Infotech Lead America: Intel Corporation on Monday said it is shipping its first solid-state drive (SSD) using 20-nanometer (nm) NAND flash memory process.
The new Intel Solid-State Drive 335 Series uses efficient multi-level cell NAND flash on the market, allowing Intel to advance its 300 Series client/consumer SSDs to the next-generation technology.
Intel claims that SSDs offer users an overall PC performance boost accelerating productivity applications and other computing activities, such as Web surfing, movie watching, video chatting and content creation.
The Intel SSD 335 Series is a 6 gigabit-per-second (Gb/s) SATA drive that can replace a traditional, slower operating hard disk drive (HDD) for faster access to files and programs.
Moreover, the Intel SSD 335 comes in a 240 gigabyte (GB) capacity that performs 500 megabytes-per-second (MB/s) sequential reads and 450 MB/s sequential writes to provide users a blend of cutting-edge performance and Intel quality at a consumer friendly price.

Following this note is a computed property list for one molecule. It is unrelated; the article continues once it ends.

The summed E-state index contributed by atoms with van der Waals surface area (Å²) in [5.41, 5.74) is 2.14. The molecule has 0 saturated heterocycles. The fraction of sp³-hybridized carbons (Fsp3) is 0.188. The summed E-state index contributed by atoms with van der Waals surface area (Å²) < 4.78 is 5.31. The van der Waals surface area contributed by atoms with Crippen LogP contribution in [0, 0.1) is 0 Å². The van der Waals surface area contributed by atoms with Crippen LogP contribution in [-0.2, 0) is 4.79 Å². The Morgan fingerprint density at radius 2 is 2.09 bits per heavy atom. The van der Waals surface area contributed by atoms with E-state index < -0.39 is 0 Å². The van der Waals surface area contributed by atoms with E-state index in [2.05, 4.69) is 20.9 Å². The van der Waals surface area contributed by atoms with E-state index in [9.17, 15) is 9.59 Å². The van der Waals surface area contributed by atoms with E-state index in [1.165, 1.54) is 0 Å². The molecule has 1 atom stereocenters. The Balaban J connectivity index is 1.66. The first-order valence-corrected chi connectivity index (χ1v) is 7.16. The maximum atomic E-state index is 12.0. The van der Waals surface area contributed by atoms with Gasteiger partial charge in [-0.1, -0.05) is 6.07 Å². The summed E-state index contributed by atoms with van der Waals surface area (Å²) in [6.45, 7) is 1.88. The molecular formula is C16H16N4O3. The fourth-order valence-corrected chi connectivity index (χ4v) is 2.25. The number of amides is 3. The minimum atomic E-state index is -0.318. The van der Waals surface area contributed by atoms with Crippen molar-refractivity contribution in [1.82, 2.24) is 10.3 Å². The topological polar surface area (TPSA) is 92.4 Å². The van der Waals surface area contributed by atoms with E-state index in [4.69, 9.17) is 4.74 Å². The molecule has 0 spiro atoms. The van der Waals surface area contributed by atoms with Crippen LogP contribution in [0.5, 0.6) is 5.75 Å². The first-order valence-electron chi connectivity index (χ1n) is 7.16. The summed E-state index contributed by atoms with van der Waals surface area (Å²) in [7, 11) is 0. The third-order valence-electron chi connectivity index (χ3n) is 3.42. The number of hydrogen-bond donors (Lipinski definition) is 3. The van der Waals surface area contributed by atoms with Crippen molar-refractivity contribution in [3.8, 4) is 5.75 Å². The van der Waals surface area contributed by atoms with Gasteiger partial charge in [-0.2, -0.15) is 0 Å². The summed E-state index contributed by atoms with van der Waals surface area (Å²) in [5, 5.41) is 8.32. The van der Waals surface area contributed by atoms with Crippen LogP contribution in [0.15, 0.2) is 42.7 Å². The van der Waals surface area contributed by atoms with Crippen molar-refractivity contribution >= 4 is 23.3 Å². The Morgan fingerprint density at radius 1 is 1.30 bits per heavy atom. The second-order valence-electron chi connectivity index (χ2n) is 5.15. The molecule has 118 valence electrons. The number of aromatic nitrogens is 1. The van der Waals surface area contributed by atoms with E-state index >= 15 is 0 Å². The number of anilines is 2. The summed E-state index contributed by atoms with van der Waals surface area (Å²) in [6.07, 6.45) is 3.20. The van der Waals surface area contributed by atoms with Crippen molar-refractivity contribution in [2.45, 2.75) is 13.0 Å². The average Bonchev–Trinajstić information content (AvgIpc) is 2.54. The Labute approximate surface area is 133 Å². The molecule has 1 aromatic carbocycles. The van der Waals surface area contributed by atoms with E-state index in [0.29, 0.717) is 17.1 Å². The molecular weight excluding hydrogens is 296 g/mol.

The product is Intel’s first SSD to use the latest 20nm NAND flash memory jointly developed by IM Flash Technologies (IMFT).
The 20nm 64Gb NAND uses a planar cell structure — the first in the industry — to overcome the inherent difficulties that accompany advanced process technology, enabling performance and reliability on par with the previous 25nm generation.
“The Intel SSD 335 uses Hi-K/metal gate planar cell technology, which overcomes NAND process scaling constraints to deliver the smallest-area NAND cell and die in the industry,” said Rob Crooke, Intel vice president and general manager for the Intel Non-Volatile Memory (NVM) Solutions Group. “By pushing technology constraints and using process innovation, Intel can continue to progress SSD technology and pass along savings to our customers.”